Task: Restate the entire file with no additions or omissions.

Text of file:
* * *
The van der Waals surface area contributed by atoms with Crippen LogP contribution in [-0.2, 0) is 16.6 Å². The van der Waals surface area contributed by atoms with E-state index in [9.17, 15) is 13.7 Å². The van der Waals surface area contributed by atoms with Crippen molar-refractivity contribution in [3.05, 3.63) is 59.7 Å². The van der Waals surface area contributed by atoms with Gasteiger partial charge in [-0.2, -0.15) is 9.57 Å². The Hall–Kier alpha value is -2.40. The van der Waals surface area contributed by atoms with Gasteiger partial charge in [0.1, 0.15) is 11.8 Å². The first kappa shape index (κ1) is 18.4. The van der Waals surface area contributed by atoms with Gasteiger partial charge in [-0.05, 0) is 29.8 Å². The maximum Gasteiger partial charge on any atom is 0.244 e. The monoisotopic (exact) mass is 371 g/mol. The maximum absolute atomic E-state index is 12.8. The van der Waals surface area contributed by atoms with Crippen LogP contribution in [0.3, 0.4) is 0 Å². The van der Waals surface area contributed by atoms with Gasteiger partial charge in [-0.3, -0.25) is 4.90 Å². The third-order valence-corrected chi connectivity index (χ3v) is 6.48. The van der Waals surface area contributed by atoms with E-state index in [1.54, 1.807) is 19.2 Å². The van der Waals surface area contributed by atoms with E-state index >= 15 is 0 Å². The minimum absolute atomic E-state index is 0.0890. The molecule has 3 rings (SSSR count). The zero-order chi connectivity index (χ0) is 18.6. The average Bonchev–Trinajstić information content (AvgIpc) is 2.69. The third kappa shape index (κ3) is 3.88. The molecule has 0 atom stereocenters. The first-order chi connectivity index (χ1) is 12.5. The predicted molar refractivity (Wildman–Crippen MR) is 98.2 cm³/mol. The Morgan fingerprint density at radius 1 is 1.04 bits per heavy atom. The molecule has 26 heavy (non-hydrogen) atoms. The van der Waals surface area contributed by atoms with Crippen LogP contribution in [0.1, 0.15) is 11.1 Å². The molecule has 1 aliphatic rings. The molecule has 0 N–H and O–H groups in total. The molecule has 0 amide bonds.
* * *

The van der Waals surface area contributed by atoms with Crippen LogP contribution in [-0.2, 0) is 16.6 Å². The van der Waals surface area contributed by atoms with E-state index in [9.17, 15) is 13.7 Å². The van der Waals surface area contributed by atoms with Crippen molar-refractivity contribution in [3.05, 3.63) is 59.7 Å². The van der Waals surface area contributed by atoms with Gasteiger partial charge in [-0.2, -0.15) is 9.57 Å². The Hall–Kier alpha value is -2.40. The van der Waals surface area contributed by atoms with Gasteiger partial charge in [0.1, 0.15) is 11.8 Å². The first kappa shape index (κ1) is 18.4. The van der Waals surface area contributed by atoms with Gasteiger partial charge in [-0.05, 0) is 29.8 Å². The maximum Gasteiger partial charge on any atom is 0.244 e. The monoisotopic (exact) mass is 371 g/mol. The maximum absolute atomic E-state index is 12.8. The van der Waals surface area contributed by atoms with Crippen LogP contribution in [0.3, 0.4) is 0 Å². The van der Waals surface area contributed by atoms with Gasteiger partial charge in [-0.3, -0.25) is 4.90 Å². The third-order valence-corrected chi connectivity index (χ3v) is 6.48. The van der Waals surface area contributed by atoms with E-state index in [1.54, 1.807) is 19.2 Å². The van der Waals surface area contributed by atoms with E-state index >= 15 is 0 Å². The minimum absolute atomic E-state index is 0.0890. The molecule has 3 rings (SSSR count). The zero-order chi connectivity index (χ0) is 18.6. The average Bonchev–Trinajstić information content (AvgIpc) is 2.69. The third kappa shape index (κ3) is 3.88. The molecule has 0 atom stereocenters. The first-order chi connectivity index (χ1) is 12.5. The predicted molar refractivity (Wildman–Crippen MR) is 98.2 cm³/mol. The Morgan fingerprint density at radius 1 is 1.04 bits per heavy atom. The molecule has 26 heavy (non-hydrogen) atoms. The van der Waals surface area contributed by atoms with Crippen LogP contribution in [0.1, 0.15) is 11.1 Å². The molecule has 1 aliphatic rings. The molecule has 0 N–H and O–H groups in total. The molecule has 0 amide bonds.